Frequently Asked Questions

You have Questions. OEM has the answers.

OEM understands there’s a lot to know about maintaining your vehicle’s cooling system. Choosing the right antifreeze/coolant for your particular vehicle is a great start. Here are a few commonly asked questions to help guide you through the correct use of OEM antifreeze/coolant.

  • Q: What is the shelf life of OEM antifreeze/coolant?

     A: If the product is still in the original sealed container or has not been diluted with water then it has a shelf life of many years.
  • Q: What does OEM mean?

     A: OEM stands for original equipment manufacturer. Traditionally, it is a company whose products are used as components in the products of another company.
  • Q: When should I replace my antifreeze/coolant fluid?

     A: In general, follow your OEM’s (Original Equipment Manufacturer) guidelines. If you do not have a guide and are using traditional coolant, then change every two years. Extended Life Antifreeze/Coolant should be changed every 5 years or 250,000 km.
    It is important to note that you should check your coolant system at least twice a year. If the coolant is dirty, cloudy, or full of particulate, then the coolant system should be drained, flushed, cleaned, and refilled with a prediluted good quality coolant and the reason for the poor condition of the coolant should be determined.
  • Q: Why can’t I use straight coolant instead of diluting it? Wouldn’t more coolant give me better protection?

     A: Because it will freeze. The freeze point of undiluted coolant will only be 8.6°F (-13ºC), causing you to have potential freeze point problems in the wintertime. Also, too much corrosion inhibitor could lead to inhibitor fallout, especially in those cases where SCAs (supplemental coolant additives) are added.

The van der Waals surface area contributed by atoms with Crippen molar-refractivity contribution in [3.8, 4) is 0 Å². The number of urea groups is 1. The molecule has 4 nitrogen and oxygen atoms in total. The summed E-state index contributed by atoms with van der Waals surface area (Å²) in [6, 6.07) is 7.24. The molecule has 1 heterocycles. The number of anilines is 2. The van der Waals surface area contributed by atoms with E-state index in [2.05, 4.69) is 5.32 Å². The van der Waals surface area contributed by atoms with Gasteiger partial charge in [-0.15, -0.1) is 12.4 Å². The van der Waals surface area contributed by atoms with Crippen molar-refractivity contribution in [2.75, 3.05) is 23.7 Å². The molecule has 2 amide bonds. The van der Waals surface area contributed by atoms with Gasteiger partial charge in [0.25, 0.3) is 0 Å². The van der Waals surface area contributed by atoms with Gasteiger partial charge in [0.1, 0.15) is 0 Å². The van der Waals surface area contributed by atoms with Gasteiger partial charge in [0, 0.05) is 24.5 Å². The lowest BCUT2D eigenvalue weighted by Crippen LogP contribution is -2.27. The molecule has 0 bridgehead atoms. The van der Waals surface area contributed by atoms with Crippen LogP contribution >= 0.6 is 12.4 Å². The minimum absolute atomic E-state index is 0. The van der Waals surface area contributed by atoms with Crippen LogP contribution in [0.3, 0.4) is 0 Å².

• Q: Why do the directions state that distilled, deionized, or soft water should be used to blend coolant?

     A: Some coolants are sensitive to hard water, which can cause some corrosion inhibitors to form insoluble salts in the water. The result is premature coolant failure. Hard water salts will deposit on hot areas within the coolant system creating insulating films, which contribute to overheating problems in the coolant system.

    Deionized water is highly recommended for flushing your cooling system and diluting engine antifreeze/coolant because it is purified water; it doesn’t contain any mineral ions such as sodium, iron, copper and chloride that can cause corrosion. Deionized water reduces corrosion in the cooling system and helps to decrease maintenance requirements of engine radiators. Using this purified water in the vehicle’s system provides protection against the damaging effects of scale build-up and corrosion caused by the use of regular tap water.

  • Q: What is the recommended dilution ratio of your OEM coolant products and what is the protection level I can expect?

     A: Each product label has the following information for dilution ratio and protection level:
    • 50% antifreeze (50% water)
    • 60% antifreeze (40% water)
    • 70% antifreeze (30% water)

    Protection against freezing (°C/°F) -37/-34   -52/-61°F   -64/-83
    Protection against boil-over (°C/°F)** 129/264   132/269   136/276

    **with a 100 kilopascal (15 psi) radiator cap in good condition

  • Q: Which antifreeze/coolant, prediluted or concentrate, is the best option for my vehicle?

     A: For extreme temperatures, mixing a concentrate coolant with deionized water is the better option because maximum freeze protection of -64°C/-83°F can be achieved with a 70/30 mix (coolant to water). It is also best used when completing a system flush. Since residual water always remains in the system even after a flush, the 50/50 premixed coolant is great for top-ups.
  • Q: What is an OAT coolant?

     A: Our OEM Extended Life Antifreeze/Coolant is an Organic Acid Technology (OAT) engine coolant. It is an engine coolant that is based on fully neutralized organic acid corrosion inhibitors. These corrosion inhibitors last longer than traditional corrosion inhibitors, and this is why OAT coolants are typically long life products. These coolants do not contain phosphates, borates, silicates, etc.